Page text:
As a teen-ager during the 1940s, Bill Moody built model airplanes, carefully cutting balsa wood and piecing together a tiny frame that he then covered with tissue paper and painted to resemble warplanes of the era.
Today, Moody dreams of building aircraft of a different sort.
In a remote hangar at Long Beach Airport, the 52-year-old graduate of the Massachusetts Institute of Technology has assembled a small, tightly knit band of engineers and declared war on the giants of the aerospace industry. Their mission: to design and build a delta-wing jet called the Dragon.
As Moody envisions it, the Dragon would one day replace the helicopter in military arsenals throughout the world while winning a spot in the jet fleets of innumerable corporations.
The highly sophisticated aircraft wouldn't need a runway. Instead, the Dragon would use jet nozzles on its underbelly to vertically take off and land as well as hover like a hummingbird. In addition, the aircraft would do something no mere helicopter could match: With its twin jet engines at full throttle, the Dragon could accelerate to speeds exceeding Mach 2, or twice the speed of sound.
Perhaps best of all, Moody says his Long Beach-based firm, the Phalanx Organization Inc., will eventually deliver a flight-ready Dragon for as little as $1.75 million, making the plane a virtual steal in the high-priced world of military and corporate aircraft.
There's only one catch. So far, the Dragon exists only on paper.
Nonetheless, Moody and his maverick pack of engineers have pressed forward, fueled by visions of a sky abuzz with Dragons.
In hopes of setting loose such a swarm, the firm has entered the aircraft in the Army's high-stakes competition to select its 21st-Century superchopper, a showdown that pits the Dragon against helicopters being designed by such industry giants as Boeing and McDonnell Douglas. No firm selection date has been set.
The Dragon has been greeted with some interest by the Army. Although military officials doubt the aircraft will be able to meet the performance objectives Moody has set, the aircraft "sufficiently intrigues us," said Maj. Philip Soucey, an Army spokesman at the Pentagon.
"Any marginal achievement will increase our intrigue," Soucey said. "We are monitoring his project with interest."
Soucey said the Army received Moody's entry as an "unsolicited proposal" but will give it full consideration.
"Our opinion is that it would have been as wrong to tell Mr. Moody to go away as it was when they decided to close the U.S. Patent Office around the turn of the century because everything had been invented," Soucey said.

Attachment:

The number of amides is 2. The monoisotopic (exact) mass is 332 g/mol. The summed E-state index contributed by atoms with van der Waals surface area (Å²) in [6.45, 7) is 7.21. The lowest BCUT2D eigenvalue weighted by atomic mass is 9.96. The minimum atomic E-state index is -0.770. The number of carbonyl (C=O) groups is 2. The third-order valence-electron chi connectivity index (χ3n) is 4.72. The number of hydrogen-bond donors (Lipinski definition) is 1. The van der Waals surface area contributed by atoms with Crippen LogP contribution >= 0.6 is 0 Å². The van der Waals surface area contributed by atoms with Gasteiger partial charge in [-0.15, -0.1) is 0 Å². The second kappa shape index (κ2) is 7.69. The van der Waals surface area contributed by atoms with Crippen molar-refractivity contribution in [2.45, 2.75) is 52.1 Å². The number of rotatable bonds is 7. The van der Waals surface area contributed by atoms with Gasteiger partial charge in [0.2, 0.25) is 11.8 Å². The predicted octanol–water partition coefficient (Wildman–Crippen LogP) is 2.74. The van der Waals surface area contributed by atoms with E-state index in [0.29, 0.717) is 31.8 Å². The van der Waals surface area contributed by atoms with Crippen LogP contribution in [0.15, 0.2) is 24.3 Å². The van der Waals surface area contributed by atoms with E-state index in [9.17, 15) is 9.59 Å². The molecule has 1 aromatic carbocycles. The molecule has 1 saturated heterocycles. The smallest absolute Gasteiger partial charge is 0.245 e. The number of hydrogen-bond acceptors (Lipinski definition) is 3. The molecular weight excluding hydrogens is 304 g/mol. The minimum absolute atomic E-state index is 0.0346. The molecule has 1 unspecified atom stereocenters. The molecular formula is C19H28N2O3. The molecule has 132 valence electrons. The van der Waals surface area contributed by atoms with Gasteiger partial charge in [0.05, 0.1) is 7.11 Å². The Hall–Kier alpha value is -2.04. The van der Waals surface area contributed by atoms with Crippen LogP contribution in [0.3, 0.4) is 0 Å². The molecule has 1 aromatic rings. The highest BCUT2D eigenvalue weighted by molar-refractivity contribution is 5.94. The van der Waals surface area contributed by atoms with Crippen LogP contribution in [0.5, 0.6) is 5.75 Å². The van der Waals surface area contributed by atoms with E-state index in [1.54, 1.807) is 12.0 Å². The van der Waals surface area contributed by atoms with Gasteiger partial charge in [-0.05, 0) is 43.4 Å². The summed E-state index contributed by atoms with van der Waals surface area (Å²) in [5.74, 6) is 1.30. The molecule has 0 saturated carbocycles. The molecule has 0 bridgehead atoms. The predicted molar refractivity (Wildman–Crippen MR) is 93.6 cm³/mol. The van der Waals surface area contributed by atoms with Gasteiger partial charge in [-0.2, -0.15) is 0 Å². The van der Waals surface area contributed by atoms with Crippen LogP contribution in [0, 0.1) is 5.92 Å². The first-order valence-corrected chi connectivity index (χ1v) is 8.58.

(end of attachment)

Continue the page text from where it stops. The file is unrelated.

The military's willingness to take Moody seriously comes as little surprise given the man's aerospace credentials.
After graduating from MIT with degrees in aeronautical and mechanical engineering, Moody worked with some of the legends of the aircraft industry, including Germany's Willy Messerschmitt. A one-time employee of Douglas Aircraft in El Segundo, Moody has been involved in the aerospace industry for nearly two decades, taking part in the design of numerous aircraft while serving as president of both the Institute of Aeronautical Sciences and the Rocket Society.
Before establishing the Phalanx Organization in 1984, Moody founded several other firms, including an ongoing concern that uses plastic-like composite materials to manufacture architectural ornamentation for buildings.
A bespectacled man with a slight paunch and a penchant for puffing on a pipe, Moody has the look of an absent-minded professor. But when the veteran aerospace engineer spreads blueprints of the Dragon on a table in his cluttered office, it becomes apparent he means business.
Moody recruited several friends and former associates to aid him in his quest. Among them is H. W. Jamieson, a founder and former executive at Litton Industries who is president of Phalanx. Others are Patrick Hillings, a former U.S. congressman from Arcadia who is acting as Phalanx's corporate attorney, and Leo Windecker, who developed the first U.S. military aircraft constructed of composite materials.
Moody said he was able to attract such aerospace talent as Jamieson and Windecker because they became frustrated with the bureaucratic roadblocks at the aircraft giants. Such firms, Moody said, design aircraft "by committee."
In contrast, the Phalanx Organization is "lean and aggressive," with each of its 30 full-time employees playing a pivotal role, Moody said. Phalanx has also been aided by half a dozen part-time employees moonlighting from their jobs at larger aircraft firms, he said.
While Moody gushes about the Dragon's potential, skeptics question whether the project will ever get off the ground.
Christopher Demisch, a vice president and aerospace analyst with the New York-based investment banking firm of First Boston Corp., said he saw mock-ups of the Dragon on display at the recent Paris Air Show and came away "doubting that this is a better mousetrap."